Outfitting the kelp farm has always been a large part of the process, but one that would be addressed after all the permitting was complete, and that process took over a year, so we didn't worry too much about the gear. It was a distant item on our to-do list. Then, without warning (*with plenty of warning from Greenwave which we failed to heed) it was time to get all the gear ready for the farm.
We sat with Kendall and Bren from Greenwave and made a list of needs which naturally split into three components: stuff we must buy, stuff we can make, stuff Greenwave can help with. Our shopping list looked something like this (give or take a few hundred feet and a buoy or two):
- 36 Anchors
- 2000 feet 1/2" line
- 600 feet 1" line (we were provided 650 feet through Greenwave which was a big help)
- 32 flotation buoys
- 12 mooring Buoys
- 6 Navigation buoys
- Materials for outfitting boat to transport/ drop anchors
I am sure that with the right funds, a person could go to a store or two and purchase these items and be done with it, however that is not how Jay and I roll (mostly because we do not have the right funds). The buoys and most of the line needed to be purchased so they would meet regulations. Greenwave had some line they were sharing with all the farmers. The anchors, however, were something that we could build...and build them we did. I thought the process was so interesting and so time consuming that I felt compelled to honor it with a post.
ANCHOR MAKING 101:
Our anchors are disappointingly concrete. I hoped for something more iconic - something that would be tattooed on a forearm or a bicep - but that was not in the cards. What i did appreciate, however, was the DIY-ness of the anchors. We borrowed the design for a form from Bren. The form makes a standard pyramid anchor - essentially an inverted pyramid resting in a wooden frame. The plan was to fill the form with concrete, allow it to set up, lift the anchor out, rinse, repeat. The form was designed to make concrete anchors that weigh approximately 160 lbs which was necessary for us to meet the permitting requirements.
Figuring out how to actually make the anchors, fix the links of chain into the anchors so they could be attached to line, and try to reduce the friction was left to Jay and I to noodle on. Jay was the project manager on this one - and there was some trial and error - but I think he landed on a pretty good process for making the 36 anchors being used to hold our farm in place.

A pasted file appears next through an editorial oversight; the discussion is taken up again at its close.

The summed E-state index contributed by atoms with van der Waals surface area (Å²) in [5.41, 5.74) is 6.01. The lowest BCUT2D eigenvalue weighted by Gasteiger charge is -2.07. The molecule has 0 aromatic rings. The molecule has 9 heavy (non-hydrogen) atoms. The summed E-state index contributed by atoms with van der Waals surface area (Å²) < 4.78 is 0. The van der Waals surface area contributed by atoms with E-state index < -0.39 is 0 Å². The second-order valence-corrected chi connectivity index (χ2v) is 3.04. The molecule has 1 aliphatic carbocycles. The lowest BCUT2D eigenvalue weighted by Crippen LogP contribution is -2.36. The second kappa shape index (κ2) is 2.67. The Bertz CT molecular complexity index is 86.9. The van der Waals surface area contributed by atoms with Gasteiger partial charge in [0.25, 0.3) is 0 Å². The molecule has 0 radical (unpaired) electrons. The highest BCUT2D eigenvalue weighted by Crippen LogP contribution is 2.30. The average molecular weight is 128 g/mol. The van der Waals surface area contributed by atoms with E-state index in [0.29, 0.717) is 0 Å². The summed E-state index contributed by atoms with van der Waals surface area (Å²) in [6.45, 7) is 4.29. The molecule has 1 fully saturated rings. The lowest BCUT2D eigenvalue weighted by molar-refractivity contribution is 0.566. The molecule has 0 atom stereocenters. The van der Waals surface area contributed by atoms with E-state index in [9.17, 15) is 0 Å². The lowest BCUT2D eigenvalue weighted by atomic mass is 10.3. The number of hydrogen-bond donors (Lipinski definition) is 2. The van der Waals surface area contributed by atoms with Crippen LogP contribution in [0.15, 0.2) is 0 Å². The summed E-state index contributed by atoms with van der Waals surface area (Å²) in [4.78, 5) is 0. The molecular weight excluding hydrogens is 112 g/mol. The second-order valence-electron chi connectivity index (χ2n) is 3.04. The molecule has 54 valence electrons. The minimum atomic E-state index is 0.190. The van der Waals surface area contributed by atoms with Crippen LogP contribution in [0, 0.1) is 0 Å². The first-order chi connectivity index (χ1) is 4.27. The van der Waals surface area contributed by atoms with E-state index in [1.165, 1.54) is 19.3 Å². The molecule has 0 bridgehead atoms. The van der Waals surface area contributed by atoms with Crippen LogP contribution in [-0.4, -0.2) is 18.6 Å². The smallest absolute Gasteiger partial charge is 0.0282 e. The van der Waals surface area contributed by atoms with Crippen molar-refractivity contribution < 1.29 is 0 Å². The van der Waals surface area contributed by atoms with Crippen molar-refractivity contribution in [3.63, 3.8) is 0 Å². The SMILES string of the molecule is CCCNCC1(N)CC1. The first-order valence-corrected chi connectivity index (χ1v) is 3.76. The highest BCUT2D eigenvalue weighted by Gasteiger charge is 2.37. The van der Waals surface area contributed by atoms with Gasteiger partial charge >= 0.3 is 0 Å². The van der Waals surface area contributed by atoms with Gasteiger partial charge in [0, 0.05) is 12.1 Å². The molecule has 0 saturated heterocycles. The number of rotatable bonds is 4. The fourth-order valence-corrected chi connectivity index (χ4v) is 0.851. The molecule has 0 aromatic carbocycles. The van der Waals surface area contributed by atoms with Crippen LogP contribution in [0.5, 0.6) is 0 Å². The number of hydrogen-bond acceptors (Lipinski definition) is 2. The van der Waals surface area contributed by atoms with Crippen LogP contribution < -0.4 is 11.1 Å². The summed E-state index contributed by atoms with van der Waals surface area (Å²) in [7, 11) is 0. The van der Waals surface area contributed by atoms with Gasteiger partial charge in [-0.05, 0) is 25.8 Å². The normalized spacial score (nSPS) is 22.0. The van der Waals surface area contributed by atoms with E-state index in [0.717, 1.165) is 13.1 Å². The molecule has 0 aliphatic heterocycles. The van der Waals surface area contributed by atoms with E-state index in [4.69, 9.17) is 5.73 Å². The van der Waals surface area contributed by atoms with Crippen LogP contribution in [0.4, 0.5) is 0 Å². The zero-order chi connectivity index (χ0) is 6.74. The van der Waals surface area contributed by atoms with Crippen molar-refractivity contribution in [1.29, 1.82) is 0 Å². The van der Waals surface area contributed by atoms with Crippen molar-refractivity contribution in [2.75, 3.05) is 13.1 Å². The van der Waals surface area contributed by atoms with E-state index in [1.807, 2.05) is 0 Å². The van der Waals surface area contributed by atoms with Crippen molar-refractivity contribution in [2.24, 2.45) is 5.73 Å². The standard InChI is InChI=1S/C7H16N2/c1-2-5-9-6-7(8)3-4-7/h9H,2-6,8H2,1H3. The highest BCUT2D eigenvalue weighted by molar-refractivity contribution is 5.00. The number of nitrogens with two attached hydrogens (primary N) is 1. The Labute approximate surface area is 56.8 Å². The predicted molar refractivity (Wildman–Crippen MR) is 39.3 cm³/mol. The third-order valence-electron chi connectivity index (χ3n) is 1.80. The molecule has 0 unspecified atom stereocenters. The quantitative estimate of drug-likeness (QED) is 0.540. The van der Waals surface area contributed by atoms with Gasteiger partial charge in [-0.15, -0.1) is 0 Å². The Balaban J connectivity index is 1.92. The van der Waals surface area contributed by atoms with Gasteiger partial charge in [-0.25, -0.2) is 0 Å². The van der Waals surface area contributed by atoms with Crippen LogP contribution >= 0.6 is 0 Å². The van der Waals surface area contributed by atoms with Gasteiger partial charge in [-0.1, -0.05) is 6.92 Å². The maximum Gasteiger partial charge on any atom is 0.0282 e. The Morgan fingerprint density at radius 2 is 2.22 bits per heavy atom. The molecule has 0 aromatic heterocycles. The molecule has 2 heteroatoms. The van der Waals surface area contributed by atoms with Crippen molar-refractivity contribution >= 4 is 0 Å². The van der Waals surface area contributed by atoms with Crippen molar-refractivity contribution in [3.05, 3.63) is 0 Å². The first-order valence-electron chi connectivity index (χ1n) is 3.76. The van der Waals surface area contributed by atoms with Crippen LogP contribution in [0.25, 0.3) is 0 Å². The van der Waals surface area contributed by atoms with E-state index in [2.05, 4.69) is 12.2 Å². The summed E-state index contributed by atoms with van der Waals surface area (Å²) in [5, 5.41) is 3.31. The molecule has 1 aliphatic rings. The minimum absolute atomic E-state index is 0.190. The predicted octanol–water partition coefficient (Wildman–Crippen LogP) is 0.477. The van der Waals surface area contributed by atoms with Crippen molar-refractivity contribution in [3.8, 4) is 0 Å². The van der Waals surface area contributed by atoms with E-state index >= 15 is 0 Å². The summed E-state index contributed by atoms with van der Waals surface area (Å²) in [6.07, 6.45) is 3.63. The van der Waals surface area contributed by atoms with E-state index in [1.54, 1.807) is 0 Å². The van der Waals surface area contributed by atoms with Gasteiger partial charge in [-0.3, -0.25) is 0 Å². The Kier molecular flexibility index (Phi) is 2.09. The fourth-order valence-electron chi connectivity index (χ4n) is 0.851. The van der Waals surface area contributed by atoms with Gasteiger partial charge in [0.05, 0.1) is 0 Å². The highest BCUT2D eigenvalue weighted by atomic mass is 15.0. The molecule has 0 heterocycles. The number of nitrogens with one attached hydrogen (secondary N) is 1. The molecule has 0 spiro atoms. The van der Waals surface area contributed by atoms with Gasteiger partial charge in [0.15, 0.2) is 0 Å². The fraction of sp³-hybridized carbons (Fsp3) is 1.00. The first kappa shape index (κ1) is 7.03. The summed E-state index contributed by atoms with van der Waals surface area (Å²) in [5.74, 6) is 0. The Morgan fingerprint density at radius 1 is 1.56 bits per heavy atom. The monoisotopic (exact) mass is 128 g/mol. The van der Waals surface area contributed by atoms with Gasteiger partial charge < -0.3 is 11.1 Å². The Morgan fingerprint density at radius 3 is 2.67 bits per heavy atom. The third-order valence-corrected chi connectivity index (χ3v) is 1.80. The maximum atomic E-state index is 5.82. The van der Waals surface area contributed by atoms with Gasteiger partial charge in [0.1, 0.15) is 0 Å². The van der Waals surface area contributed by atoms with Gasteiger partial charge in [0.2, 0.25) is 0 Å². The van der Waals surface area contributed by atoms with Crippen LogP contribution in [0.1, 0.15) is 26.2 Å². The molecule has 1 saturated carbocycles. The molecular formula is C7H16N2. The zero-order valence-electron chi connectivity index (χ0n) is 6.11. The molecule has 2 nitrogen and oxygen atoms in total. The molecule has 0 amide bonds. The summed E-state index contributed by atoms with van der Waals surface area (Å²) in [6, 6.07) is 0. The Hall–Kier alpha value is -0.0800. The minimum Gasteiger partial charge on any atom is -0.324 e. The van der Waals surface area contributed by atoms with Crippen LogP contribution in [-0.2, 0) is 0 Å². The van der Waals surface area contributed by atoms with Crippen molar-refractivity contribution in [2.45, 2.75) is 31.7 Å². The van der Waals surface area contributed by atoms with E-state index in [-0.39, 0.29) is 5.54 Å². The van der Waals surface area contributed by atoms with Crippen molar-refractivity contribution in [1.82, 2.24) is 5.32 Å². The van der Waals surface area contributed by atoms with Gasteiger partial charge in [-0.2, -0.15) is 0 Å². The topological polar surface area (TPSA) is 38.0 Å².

STEP 1: Prep
We used 3 forms built from plywood. Jay painted fiberglass on the inside of the forms to keep the concrete from setting to the wooden form. We learned (after a few anchors got stuck) that if we covered the inside of the form in wet newspaper before filling them, the anchors easily slide out of the form after they set.
We purchased process from a stone yard, we purchased long metal chain from a salvage yard, we had a winch, and we borrowed a metal cutting saw.
STEP 2: Mix and Pour
We set the forms up in a row under a ladder. Suspended partially in the form was a chain which would be used to tie the line to. We crisscrossed 4" pieces of rebar to secure the chain in the anchor and give the concrete more metal to grip. We didn't want the chain to break out of the anchor. Here is a picture since this is hard to describe.
Our anchor recipe was two parts process, one part sand, one part water, one part elbow grease. We mixed the anchors in our wheel barrow and shoveled the concrete into forms. Each anchor took 24-48 hours to set. I learned, while waiting for the anchors to harden, that concrete becomes hard through a process called hydration which is a chemical reaction where the major compounds in cement form chemical bonds with water molecules.
STEP 3: Removing the Forms
We used a winch to lift the anchors out of the forms. Once lifted, the form needs a little encouragement (we tapped them with a 2X4) and then the anchors need to rest for a few days. We had to give them time to adjust to their new state.
If you were to watch the blooper reel, you would see Jay hurting his back from lifting too many anchors solo, you would see me scraping all the skin off my knuckles when an anchor attacked me while I was moving it, you would see Jay cutting lots of metal chain WAY too close to our flammable home and other painful/stupid mistakes. You would also hear lots of four letter words that my toddler is now repeating.
Who knew that making anchors would be such a large part of establishing an ocean farm?